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@johnweldon1993 @kohai @KyanTheDoodle @Loser66
Honestly, I have no idea.
it's alright @KyanTheDoodle , thank you
If the y was an x, do you know what the graph would look like?
Let's identify what we know. Is 2^y ever negative? Is it ever 0?
What happens as y gets larger? What happens when y is negative?
if it's negative the graph goes down i think and the exponent determines which way it goes,
With a larger and larger negative exponent, it gets closer and closer to 0. With a larger and larger positive exponent, it gets larger and larger. So, we're looking for the graph that never results in a negative x value. It gets closer to 0 with the larger negative y, and gets further and further from the y axis as y gets larger. Which of the graphs follows this pattern?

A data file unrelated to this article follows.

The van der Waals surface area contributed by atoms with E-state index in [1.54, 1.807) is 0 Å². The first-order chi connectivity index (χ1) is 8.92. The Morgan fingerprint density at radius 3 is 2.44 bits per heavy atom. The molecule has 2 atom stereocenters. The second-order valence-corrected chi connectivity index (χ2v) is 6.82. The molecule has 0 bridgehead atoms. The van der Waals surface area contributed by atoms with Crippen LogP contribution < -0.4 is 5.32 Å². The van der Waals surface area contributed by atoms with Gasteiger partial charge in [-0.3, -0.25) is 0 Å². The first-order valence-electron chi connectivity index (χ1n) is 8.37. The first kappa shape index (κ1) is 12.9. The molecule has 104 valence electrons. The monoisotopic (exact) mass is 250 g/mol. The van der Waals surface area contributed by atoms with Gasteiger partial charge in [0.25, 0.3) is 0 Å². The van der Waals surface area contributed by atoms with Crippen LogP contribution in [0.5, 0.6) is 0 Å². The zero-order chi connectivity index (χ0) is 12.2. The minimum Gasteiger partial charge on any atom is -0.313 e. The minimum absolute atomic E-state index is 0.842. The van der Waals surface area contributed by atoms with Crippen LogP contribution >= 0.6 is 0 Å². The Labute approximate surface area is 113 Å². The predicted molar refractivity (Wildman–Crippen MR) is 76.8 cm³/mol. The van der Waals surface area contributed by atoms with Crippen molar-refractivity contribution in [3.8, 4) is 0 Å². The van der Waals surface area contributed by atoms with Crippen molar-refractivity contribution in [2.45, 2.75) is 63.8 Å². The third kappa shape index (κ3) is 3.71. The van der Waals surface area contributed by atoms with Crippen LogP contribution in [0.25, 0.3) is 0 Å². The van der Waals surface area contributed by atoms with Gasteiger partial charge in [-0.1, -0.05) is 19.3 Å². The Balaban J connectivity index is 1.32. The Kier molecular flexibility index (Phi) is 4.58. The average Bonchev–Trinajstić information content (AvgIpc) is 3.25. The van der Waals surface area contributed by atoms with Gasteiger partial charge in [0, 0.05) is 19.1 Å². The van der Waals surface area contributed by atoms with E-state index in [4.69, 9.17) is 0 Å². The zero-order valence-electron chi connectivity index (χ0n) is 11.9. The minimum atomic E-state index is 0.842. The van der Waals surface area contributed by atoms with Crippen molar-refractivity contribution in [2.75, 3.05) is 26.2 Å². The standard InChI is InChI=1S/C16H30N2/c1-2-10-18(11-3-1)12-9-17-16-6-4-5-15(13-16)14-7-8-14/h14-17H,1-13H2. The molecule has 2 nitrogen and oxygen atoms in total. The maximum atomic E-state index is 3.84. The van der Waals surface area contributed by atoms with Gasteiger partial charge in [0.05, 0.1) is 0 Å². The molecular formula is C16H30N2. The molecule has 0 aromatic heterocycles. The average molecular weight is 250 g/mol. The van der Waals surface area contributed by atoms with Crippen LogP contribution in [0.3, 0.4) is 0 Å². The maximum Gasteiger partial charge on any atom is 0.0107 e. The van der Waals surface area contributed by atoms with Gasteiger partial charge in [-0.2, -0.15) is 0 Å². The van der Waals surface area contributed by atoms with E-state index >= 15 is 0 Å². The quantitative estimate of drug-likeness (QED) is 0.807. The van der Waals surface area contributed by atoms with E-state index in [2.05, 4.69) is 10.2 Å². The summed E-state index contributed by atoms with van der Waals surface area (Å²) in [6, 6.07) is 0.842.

I eliminated B and c because they look they're getting close to zero and D is increasing in y value but to the negative so i think the answer is "A"
A goes into the negative x values, so it can't be A. So does D.
Is B increasing in y value the most?
I'm not sure what you mean by that. We're looking for the graph of the equation: 2^y We know what this will do in certain situations (such as it will never go negative). This means we can eliminate graphs A and D, as the line shown on there goes into negative X values.
After that, we can look at 2^1 = 2 and 2^0 = 1 to eliminate one of the other two graphs.
why did you have them to the ^1 and ^0
Those are the results when y = 1 and y = 0. We can see which graph of the remaining two goes through the correct points. y = 0: 2^0 = 1 So we look for the point where x=1 and y=0, and see if the graph goes through that point.
i see that in C
i'm sorry for taking long my internet connection was slow
Yep, C. It follows all the patterns :)
alright, thank you so much for your help.. i appreciate it @Vandreigan
My pleasure :)